A young family walks along the closed Memorial Park, off White Rock’s Marine Drive, Saturday afternoon. (Aaron Hinks photo)

White Rock taxpayers on the hook for Memorial Park upgrades delay

Mayor says the province is ‘waffling’ on granting permission to go ahead with project

Two weeks after discussions between the City of White Rock and the Semiahmoo First Nation broke down over the Memorial Park upgrade issue, Mayor Wayne Baldwin said the question of whether work can proceed is still up in the air.

Meanwhile, SFN Chief Harley Chappell termed “ludicrous” any speculation that development plans for SFN lands – including Semiahmoo Park – are motivating current concerns about receiving an extension on water services from White Rock or spurring its demand for consultation on the Memorial Park project .

“We have no plans for our parkland – yet,” Chappell told PAN.

“A municipality has a duty to consult. The BNSF, which leases the waterfront land to the city, has an understanding with us that their whole right of way in White Rock and South Surrey is on our historic village sites.”

After Chappell and SFN councillors Joanne Charles and Roxanne Charles walked out of an Oct. 5 in-camera meeting with city council – which stalled during discussions of the waterfront project, sited on ancestral SFN territory – Baldwin said work could not afford to wait more than two weeks, because of commitments to contractor Fricia Construction Ltd. and promises to the community and businesses to have the park complete by summer 2018.

The SFN had delivered a cease-and-desist order at the start of the project’s groundbreaking ceremony Sept. 14 – citing the location of a potential ancient burial ground and a complete lack of consultation – and the project has been in limbo since.

SFN Chief Harley Chappell delivers a cease-and-desist order to White Rock Mayor Wayne Baldwin Sept. 14. (File video)

Baldwin told Peace Arch News Thursday morning that construction of the project would not make the Friday deadline, and that taxpayers will be billed for an extension, citing compensation for the lost time by paying for weekend work and possibly overtime to get the project completed through the summer.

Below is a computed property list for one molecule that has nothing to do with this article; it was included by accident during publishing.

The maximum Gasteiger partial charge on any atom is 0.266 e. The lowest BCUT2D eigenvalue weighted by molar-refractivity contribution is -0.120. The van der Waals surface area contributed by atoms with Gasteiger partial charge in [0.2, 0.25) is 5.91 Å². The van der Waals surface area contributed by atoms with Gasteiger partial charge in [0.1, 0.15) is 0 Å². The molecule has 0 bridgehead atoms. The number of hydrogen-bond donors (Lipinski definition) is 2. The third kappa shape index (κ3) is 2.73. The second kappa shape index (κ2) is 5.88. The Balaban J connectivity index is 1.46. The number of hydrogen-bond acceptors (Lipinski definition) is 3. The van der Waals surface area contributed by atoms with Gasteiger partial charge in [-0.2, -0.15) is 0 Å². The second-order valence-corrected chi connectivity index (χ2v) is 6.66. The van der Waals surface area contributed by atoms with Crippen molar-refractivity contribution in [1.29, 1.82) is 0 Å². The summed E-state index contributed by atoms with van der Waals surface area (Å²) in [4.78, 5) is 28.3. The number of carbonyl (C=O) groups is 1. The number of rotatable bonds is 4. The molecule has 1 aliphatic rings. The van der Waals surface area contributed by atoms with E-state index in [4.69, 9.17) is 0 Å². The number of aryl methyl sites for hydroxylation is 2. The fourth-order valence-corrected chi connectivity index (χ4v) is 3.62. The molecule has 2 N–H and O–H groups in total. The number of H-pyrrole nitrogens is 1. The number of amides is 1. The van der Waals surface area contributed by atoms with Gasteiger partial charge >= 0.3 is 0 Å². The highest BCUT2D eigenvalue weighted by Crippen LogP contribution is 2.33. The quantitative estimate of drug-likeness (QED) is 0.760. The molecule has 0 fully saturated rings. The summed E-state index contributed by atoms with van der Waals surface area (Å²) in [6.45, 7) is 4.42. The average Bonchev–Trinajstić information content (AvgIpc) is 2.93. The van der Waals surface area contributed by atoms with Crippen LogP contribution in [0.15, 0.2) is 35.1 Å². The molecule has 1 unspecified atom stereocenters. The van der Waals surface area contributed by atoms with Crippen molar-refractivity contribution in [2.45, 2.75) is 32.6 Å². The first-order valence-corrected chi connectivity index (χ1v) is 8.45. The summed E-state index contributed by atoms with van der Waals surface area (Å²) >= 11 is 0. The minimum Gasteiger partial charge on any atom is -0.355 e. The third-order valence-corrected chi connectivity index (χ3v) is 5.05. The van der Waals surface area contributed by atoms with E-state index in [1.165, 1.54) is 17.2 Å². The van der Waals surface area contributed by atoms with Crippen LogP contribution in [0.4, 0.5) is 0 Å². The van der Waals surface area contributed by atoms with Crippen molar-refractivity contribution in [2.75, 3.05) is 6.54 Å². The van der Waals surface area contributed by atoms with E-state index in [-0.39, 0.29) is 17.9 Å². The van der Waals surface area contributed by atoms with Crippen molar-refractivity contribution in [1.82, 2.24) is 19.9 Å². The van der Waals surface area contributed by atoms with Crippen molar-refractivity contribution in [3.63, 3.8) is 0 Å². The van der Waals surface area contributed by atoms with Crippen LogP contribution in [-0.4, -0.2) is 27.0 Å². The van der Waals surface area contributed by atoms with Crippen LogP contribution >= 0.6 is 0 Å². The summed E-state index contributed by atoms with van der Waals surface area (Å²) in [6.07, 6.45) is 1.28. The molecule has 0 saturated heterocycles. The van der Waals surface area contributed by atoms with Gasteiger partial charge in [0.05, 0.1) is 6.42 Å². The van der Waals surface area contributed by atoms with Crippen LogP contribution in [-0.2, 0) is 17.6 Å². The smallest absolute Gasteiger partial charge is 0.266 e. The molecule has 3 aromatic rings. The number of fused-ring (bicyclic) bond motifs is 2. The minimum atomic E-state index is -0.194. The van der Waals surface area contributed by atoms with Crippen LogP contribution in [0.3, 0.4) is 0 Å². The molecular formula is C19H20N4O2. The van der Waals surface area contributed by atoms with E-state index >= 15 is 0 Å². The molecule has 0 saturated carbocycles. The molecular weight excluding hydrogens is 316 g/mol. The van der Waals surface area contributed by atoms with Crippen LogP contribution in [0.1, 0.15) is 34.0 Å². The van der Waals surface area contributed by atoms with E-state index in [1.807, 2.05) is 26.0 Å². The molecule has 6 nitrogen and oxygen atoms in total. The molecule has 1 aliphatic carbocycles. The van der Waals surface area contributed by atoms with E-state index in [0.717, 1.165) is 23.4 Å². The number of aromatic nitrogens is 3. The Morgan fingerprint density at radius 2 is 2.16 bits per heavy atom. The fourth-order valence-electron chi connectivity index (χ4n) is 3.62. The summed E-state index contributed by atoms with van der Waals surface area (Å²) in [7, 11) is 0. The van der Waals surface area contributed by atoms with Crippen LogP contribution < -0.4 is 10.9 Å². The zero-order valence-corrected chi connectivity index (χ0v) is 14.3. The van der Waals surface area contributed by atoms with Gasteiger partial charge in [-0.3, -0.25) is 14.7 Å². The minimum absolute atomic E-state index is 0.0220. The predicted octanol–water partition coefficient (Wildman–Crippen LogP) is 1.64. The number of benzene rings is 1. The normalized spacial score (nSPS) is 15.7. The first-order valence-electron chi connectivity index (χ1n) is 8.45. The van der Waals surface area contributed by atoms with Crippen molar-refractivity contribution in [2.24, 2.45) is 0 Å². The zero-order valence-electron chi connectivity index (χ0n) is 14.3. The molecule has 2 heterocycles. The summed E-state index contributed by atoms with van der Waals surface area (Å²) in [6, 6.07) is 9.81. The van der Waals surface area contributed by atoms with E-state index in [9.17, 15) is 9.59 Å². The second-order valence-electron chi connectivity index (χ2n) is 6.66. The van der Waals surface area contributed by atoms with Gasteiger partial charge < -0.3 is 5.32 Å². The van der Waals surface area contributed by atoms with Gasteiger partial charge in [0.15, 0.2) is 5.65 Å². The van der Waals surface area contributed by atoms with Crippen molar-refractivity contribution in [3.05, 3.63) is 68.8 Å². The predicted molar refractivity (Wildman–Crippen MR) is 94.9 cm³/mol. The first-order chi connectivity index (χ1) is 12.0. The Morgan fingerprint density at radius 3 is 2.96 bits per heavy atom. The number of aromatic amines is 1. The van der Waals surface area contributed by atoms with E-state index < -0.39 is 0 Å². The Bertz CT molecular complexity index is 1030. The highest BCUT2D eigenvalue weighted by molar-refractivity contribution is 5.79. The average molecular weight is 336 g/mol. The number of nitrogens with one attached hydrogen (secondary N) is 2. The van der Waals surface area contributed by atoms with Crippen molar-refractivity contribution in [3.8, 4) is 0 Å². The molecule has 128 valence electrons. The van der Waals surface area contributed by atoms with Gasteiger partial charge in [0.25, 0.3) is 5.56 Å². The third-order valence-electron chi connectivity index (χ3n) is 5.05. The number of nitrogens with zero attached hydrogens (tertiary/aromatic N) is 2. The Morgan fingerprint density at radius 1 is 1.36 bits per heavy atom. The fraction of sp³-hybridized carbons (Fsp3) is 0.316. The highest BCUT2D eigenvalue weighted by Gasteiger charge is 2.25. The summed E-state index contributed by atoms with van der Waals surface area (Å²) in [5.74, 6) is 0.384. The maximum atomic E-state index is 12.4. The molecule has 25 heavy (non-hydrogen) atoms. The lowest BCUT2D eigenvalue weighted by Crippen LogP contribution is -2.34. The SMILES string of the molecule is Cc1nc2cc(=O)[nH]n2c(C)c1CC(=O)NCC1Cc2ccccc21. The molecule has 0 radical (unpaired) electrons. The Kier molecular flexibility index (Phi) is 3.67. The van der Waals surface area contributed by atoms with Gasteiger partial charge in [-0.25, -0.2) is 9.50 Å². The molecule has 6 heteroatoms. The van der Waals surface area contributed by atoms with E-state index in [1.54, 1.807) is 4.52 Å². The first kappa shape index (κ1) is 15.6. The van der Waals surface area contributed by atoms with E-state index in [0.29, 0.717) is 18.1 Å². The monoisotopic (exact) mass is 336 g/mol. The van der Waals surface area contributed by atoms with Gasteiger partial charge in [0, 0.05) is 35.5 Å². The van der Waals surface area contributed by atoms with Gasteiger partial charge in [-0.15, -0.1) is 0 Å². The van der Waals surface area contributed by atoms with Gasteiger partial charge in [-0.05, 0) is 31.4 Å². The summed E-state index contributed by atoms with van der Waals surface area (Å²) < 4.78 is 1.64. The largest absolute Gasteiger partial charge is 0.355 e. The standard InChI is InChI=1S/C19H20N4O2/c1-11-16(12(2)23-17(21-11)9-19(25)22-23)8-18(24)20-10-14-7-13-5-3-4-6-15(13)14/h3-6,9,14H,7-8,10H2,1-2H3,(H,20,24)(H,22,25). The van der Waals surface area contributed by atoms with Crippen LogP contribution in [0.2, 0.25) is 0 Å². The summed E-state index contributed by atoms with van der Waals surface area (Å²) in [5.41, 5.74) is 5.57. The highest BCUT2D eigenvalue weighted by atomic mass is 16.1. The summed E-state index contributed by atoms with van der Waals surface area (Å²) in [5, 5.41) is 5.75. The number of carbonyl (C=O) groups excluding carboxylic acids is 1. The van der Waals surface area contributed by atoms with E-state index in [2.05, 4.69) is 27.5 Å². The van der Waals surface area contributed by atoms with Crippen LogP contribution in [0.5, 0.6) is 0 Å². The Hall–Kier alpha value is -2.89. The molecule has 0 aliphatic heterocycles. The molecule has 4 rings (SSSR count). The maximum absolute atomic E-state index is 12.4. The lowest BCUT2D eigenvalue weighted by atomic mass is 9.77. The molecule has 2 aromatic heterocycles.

The project cannot go ahead until the city receives clarification from the provincial authorities on whether it has the right to proceed, even with SFN objections, Baldwin said.

He said the city was told by the province – in writing – that the city didn’t need to consult with any neighbouring municipalities for the project.

“Since then, they’ve been waffling on it,” Baldwin added.

The mayor said that if they were to “risk it” and go ahead with the development before getting confirmation from the province, then the province could delay the project for as long as 120 days.

“We’re not too much in favour of putting it at risk.”

The mayor said it’s too early to give an exact figure on how much the extension will cost per day – “but it’s not going to be cheap.”

“It’s just a matter of putting pressure on us, I would think. There would have been more graceful ways of dealing with it,” Baldwin said of the public manner in which the cease-and-desist order was delivered.

“If one were want to sustain a relationship or build a relationship, one would not grandstand that way. They ambushed us, basically. Took us totally by surprise in terms of their objections to it because obviously we have done a bit of work there before.”

Contacted by PAN Friday, Chappell said the land on which Memorial Park sits was only one of six to eight outstanding issues between SFN and White Rock that were not being addressed by council and city staff.